Trump sued for defamation by columnist E Jean Carroll who accused president of rape

Carroll says she wants to 'demonstrate that even a man as powerful as Trump can be held accountable under the rule of law'

David Maclean
New York
Monday 04 November 2019 11:43 EST
Trump sexual accuser E Jean Carroll is 'sick' of women not being listened to

E Jean Carroll - the New York journalist who alleged that Donald Trump raped her at a department store in the 1990s - is suing the president for defamation, saying he "smeared her integrity, honesty, and dignity" after she came forward earlier this year.

Mr Trump responded to Carroll's allegations - published in New York magazine in June - by denying he’d ever met her, even after a photo emerged of him speaking with her at an event. He called her a liar, and suggested she was working with the Democratic Party to smear him.

She is seeking damages for emotional pain, and negative effects on her career.

The suit, filed by the civil right lawyer Roberta Kaplan in New York state court, says the writer wants “to obtain redress for those injuries and to demonstrate that even a man as powerful as Trump can be held accountable under the rule of law.”

In a statement, Carroll said: “No one, not even the president, is above the law. While I can no longer hold Donald Trump accountable for assaulting me more than twenty years ago, I can hold him accountable for lying about it and I fully intend to do so.”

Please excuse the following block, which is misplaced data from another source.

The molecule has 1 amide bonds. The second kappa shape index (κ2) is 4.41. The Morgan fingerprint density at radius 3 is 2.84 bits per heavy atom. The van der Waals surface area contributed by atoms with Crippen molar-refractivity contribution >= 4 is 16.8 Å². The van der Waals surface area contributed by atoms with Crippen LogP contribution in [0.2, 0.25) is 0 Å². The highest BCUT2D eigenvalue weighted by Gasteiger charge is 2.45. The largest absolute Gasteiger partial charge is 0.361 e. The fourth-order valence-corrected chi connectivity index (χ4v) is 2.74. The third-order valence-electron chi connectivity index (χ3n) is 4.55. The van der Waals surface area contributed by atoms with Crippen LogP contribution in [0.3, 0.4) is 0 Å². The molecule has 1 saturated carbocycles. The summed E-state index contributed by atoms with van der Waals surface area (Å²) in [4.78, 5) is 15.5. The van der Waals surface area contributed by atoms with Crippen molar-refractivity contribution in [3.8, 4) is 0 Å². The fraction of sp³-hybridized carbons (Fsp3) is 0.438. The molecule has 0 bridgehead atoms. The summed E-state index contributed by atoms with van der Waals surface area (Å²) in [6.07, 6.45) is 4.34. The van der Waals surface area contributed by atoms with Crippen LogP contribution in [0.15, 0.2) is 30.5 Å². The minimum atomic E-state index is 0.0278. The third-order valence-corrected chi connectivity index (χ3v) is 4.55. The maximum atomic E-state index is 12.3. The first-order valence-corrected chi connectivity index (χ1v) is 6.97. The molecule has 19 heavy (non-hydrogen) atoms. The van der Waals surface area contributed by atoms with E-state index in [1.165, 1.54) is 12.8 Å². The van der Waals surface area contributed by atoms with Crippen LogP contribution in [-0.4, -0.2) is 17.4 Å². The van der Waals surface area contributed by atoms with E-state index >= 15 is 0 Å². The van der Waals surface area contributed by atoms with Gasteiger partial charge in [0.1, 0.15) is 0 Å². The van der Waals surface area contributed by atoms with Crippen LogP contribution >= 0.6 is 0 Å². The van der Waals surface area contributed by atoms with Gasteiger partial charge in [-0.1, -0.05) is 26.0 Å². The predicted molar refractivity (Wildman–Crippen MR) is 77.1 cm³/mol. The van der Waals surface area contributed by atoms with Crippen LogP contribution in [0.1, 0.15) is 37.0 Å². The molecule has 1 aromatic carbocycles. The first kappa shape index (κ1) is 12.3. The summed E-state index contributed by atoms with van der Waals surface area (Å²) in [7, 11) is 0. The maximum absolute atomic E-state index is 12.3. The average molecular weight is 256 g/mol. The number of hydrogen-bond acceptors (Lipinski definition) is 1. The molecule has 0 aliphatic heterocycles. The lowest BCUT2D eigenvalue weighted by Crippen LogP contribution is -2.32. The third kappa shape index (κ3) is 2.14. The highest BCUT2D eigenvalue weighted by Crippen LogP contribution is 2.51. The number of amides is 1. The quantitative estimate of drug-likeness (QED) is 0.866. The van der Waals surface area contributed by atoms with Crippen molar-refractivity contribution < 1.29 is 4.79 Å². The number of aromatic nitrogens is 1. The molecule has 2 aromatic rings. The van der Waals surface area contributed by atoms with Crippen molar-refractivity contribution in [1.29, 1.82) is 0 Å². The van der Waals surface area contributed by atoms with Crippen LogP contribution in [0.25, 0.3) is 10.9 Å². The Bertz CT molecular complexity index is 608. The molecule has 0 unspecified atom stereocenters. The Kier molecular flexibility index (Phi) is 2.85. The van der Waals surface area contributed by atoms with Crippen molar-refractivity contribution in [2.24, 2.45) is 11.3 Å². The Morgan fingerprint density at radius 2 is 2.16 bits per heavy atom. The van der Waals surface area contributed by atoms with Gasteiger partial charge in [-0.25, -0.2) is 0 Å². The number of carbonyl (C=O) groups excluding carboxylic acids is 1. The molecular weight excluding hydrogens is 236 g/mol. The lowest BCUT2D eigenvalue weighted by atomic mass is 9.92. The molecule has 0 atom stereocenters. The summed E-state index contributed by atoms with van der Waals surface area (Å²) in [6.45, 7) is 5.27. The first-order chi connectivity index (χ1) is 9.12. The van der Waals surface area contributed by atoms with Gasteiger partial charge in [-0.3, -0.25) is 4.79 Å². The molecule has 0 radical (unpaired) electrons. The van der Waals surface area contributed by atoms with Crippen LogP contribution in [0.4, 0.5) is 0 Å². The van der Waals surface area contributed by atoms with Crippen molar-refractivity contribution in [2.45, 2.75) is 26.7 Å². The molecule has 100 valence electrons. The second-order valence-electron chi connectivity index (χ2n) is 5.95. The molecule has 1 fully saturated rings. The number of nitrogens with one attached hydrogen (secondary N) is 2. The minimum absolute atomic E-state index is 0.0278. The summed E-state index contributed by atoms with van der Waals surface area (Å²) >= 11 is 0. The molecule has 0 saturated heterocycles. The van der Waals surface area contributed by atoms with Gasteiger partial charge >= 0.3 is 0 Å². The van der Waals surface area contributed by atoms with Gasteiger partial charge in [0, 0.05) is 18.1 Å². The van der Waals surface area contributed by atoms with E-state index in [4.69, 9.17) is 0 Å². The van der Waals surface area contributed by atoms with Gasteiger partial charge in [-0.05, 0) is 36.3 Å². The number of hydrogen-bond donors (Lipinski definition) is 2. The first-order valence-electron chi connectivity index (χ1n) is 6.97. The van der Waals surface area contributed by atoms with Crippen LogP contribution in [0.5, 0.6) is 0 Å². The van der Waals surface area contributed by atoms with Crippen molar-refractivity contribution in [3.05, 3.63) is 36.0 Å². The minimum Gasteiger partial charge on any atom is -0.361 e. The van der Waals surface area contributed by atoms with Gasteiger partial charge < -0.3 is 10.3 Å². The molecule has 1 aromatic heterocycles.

Carroll claims Mr Trump cornered her in a dressing room in Bergdorf Goodman in the mid 1990s, forced her up against a wall and raped her.

“He pulled down my tights, and it was a fight,” she told CNN earlier this year. “I fought. It was over very quickly, and it was against my will, 100 per cent. I fought and then I ran away.”

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Mr Trump responded in an Oval Office interview with The Hill: “I’ll say it with great respect: Number one, she’s not my type. Number two, it never happened. It never happened, OK?"

Carroll says in the complaint that she stayed quiet about her alleged rape because she feared Mr Trump would ruin her career and sue her. She also said she wanted to avoid upsetting her mother, "a respected Republican official in Indiana, was dying during the last six weeks of the presidential election".

But she began changing her mind about her silence in late 2017 when film producer Harvey Weinstein was publicly accused by multiple women of sexual assault and abuse.

“It suddenly seemed possible that even Trump could be held to account,” the suit says.

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